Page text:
• Now mute the transmitter and look at the receiver: Has the "radio reception bar" fallen to zero? If not, change frequency (see the trouble shooting below).

There are usually several stages that control audio levels and two of those stages are on the radio mic set.

  • The mic/transmitter has a sensitivity setting. Locate the sensitiy setting in the menu, and explore different settings. With the sensitivity set to say -6dB, you will find it quite easy to distort mic signal (the yellow led on the front will flash). A good, conservative setting is -20dB.
  • The receiver has the 'AF out' setting, which determines the power delivered to the recorder. This can range from -12dB (mic level) to +12dB (line level). Again you should explore this and see how it affects the input stage of the recorder (see below). Many recording devices expect a mic level, so it is safer to set the 'AF out' level to -12dB (mic level).

2.3 Switching it on and testing sound quality[edit]

Do test well in advance of the lecture: You can use the recorder, and a colleague wears the microphone.

Switch on the audio recorder by pressing the "power on/off" button on the left side of the recorder.

Depending on how long you will be recording for determines which recording setting you should use either MP3 of wav format. Wav format is the better quality and where ever possible you should be recording in 44.1kHz > 16 bit Wav format. However this will only allow you approx. 88 mins of recording time. Alternatively you can record in mp3 format. Either in mp3 48 kbps through to 320 kbps. The higher the kbps the better quality the sound recording will be but the less amount of recording time available on the memory card. 128kbps allows you 980 mins of recording time and 320kbps allows you 392 mins. This is for a 1GB Memory card. The timings will vary on the size of the memory card, the bigger the card the longer amount of recording time.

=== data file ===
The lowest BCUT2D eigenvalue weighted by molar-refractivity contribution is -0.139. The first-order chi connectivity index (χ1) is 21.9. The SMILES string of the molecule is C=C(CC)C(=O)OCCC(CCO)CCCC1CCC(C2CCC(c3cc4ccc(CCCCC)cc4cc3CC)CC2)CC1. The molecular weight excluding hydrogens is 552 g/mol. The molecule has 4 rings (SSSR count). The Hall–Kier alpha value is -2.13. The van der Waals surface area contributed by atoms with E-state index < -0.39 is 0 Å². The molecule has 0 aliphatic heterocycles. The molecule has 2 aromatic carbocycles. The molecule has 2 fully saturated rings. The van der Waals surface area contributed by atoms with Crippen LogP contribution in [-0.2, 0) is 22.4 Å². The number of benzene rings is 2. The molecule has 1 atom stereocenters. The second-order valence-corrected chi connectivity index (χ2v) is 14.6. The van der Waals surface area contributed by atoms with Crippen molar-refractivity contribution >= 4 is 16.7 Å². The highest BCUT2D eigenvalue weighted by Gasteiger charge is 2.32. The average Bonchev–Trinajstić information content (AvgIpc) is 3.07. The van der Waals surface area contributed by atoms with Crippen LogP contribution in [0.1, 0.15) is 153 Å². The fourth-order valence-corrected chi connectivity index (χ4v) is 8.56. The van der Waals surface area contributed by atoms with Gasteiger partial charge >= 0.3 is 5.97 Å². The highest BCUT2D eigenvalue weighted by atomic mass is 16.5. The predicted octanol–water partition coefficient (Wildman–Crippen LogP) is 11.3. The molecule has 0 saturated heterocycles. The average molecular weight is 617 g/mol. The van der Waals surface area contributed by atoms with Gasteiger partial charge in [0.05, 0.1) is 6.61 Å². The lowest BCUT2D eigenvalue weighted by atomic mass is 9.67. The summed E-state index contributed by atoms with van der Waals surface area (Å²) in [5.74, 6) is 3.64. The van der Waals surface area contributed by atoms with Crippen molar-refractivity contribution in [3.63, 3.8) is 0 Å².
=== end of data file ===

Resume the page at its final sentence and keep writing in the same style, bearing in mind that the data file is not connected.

To alter your settings select "MENU > REC MODE" You then have the options to change the sample rate and record mode. To alter the settings use the "REW" and "FF" controls to scroll through the options and to select an option press "REC".


With the Zoom H2 you can also decide in which direction you would like to record at. The internal microphone can record from 2 or 4 channels and can record from the back side of the mic, the front side or surround mode. This allows you to only record in the direction of your subject, or likewise the surround setting allows you to pick up the area surrounding the recorder.

To change the direction of the microphone simply press the < and > buttons and the light will be showing depending on which direction you have the recorder set to.


HOWEVER, be aware the strip across the internal microphone creates a "dead zone" where the sound will not be picked up from.


Switch on both radio mics by the little on/off buttons. (These are under the battery-compartment flaps; you have to squeeze side of mic to release them.) Check that there are 2 lights on the receiver and that the upper black bar on the screen is full (for radio reception)